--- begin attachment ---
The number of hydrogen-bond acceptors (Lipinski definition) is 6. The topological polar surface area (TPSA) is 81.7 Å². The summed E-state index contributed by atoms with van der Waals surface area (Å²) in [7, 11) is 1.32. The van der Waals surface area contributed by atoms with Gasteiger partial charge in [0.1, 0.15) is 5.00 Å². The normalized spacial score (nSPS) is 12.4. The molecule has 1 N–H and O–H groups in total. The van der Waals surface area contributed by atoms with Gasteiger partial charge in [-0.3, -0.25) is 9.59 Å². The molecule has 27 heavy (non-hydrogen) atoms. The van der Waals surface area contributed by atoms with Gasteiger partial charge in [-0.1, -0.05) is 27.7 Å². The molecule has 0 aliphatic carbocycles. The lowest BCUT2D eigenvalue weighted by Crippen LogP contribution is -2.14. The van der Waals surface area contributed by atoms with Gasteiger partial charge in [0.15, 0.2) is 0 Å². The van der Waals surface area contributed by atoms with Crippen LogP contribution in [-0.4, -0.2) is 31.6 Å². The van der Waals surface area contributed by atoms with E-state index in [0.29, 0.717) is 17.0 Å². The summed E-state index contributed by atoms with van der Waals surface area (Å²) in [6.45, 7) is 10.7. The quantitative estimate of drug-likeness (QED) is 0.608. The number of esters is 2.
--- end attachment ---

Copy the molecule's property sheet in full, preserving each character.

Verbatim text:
The number of hydrogen-bond acceptors (Lipinski definition) is 6. The topological polar surface area (TPSA) is 81.7 Å². The summed E-state index contributed by atoms with van der Waals surface area (Å²) in [7, 11) is 1.32. The van der Waals surface area contributed by atoms with Gasteiger partial charge in [0.1, 0.15) is 5.00 Å². The normalized spacial score (nSPS) is 12.4. The molecule has 1 N–H and O–H groups in total. The van der Waals surface area contributed by atoms with Gasteiger partial charge in [-0.3, -0.25) is 9.59 Å². The molecule has 27 heavy (non-hydrogen) atoms. The van der Waals surface area contributed by atoms with Gasteiger partial charge in [-0.1, -0.05) is 27.7 Å². The molecule has 0 aliphatic carbocycles. The lowest BCUT2D eigenvalue weighted by Crippen LogP contribution is -2.14. The van der Waals surface area contributed by atoms with Gasteiger partial charge in [0.15, 0.2) is 0 Å². The van der Waals surface area contributed by atoms with Crippen LogP contribution in [-0.4, -0.2) is 31.6 Å². The van der Waals surface area contributed by atoms with E-state index in [0.29, 0.717) is 17.0 Å². The summed E-state index contributed by atoms with van der Waals surface area (Å²) in [6.45, 7) is 10.7. The quantitative estimate of drug-likeness (QED) is 0.608. The number of esters is 2.